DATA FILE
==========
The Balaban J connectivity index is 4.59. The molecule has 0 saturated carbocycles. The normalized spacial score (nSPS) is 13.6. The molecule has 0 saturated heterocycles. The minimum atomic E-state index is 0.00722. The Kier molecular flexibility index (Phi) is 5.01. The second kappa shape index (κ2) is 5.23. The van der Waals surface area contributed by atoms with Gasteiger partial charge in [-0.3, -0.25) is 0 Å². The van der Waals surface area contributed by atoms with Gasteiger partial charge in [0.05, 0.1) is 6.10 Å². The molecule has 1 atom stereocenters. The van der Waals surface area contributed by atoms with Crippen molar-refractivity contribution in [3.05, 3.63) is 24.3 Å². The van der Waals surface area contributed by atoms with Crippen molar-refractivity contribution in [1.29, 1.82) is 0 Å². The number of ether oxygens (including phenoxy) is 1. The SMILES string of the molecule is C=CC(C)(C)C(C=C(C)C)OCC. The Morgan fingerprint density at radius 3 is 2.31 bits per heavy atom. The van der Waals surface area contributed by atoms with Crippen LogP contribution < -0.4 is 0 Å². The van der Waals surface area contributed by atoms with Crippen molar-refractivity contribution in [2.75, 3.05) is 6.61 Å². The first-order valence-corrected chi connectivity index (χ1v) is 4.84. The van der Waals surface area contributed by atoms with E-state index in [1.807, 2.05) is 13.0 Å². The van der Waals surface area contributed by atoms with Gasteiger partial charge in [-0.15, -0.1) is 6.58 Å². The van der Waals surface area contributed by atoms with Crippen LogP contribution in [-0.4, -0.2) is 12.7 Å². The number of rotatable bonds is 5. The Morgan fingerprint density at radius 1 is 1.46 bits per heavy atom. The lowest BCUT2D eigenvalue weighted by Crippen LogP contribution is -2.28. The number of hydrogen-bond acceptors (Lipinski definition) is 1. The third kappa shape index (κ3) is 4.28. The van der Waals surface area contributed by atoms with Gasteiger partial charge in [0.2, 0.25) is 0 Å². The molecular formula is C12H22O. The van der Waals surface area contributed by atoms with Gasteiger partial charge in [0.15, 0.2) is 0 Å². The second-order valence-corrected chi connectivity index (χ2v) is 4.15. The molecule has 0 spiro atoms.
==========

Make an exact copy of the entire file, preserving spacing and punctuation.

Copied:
The Balaban J connectivity index is 4.59. The molecule has 0 saturated carbocycles. The normalized spacial score (nSPS) is 13.6. The molecule has 0 saturated heterocycles. The minimum atomic E-state index is 0.00722. The Kier molecular flexibility index (Phi) is 5.01. The second kappa shape index (κ2) is 5.23. The van der Waals surface area contributed by atoms with Gasteiger partial charge in [-0.3, -0.25) is 0 Å². The van der Waals surface area contributed by atoms with Gasteiger partial charge in [0.05, 0.1) is 6.10 Å². The molecule has 1 atom stereocenters. The van der Waals surface area contributed by atoms with Crippen molar-refractivity contribution in [3.05, 3.63) is 24.3 Å². The van der Waals surface area contributed by atoms with Crippen molar-refractivity contribution in [1.29, 1.82) is 0 Å². The number of ether oxygens (including phenoxy) is 1. The SMILES string of the molecule is C=CC(C)(C)C(C=C(C)C)OCC. The Morgan fingerprint density at radius 3 is 2.31 bits per heavy atom. The van der Waals surface area contributed by atoms with Crippen LogP contribution < -0.4 is 0 Å². The van der Waals surface area contributed by atoms with Crippen molar-refractivity contribution in [2.75, 3.05) is 6.61 Å². The first-order valence-corrected chi connectivity index (χ1v) is 4.84. The van der Waals surface area contributed by atoms with E-state index in [1.807, 2.05) is 13.0 Å². The van der Waals surface area contributed by atoms with Gasteiger partial charge in [-0.15, -0.1) is 6.58 Å². The van der Waals surface area contributed by atoms with Crippen LogP contribution in [-0.4, -0.2) is 12.7 Å². The number of rotatable bonds is 5. The Morgan fingerprint density at radius 1 is 1.46 bits per heavy atom. The lowest BCUT2D eigenvalue weighted by Crippen LogP contribution is -2.28. The number of hydrogen-bond acceptors (Lipinski definition) is 1. The third kappa shape index (κ3) is 4.28. The van der Waals surface area contributed by atoms with Gasteiger partial charge in [0.2, 0.25) is 0 Å². The molecular formula is C12H22O. The van der Waals surface area contributed by atoms with Gasteiger partial charge in [0.15, 0.2) is 0 Å². The second-order valence-corrected chi connectivity index (χ2v) is 4.15. The molecule has 0 spiro atoms.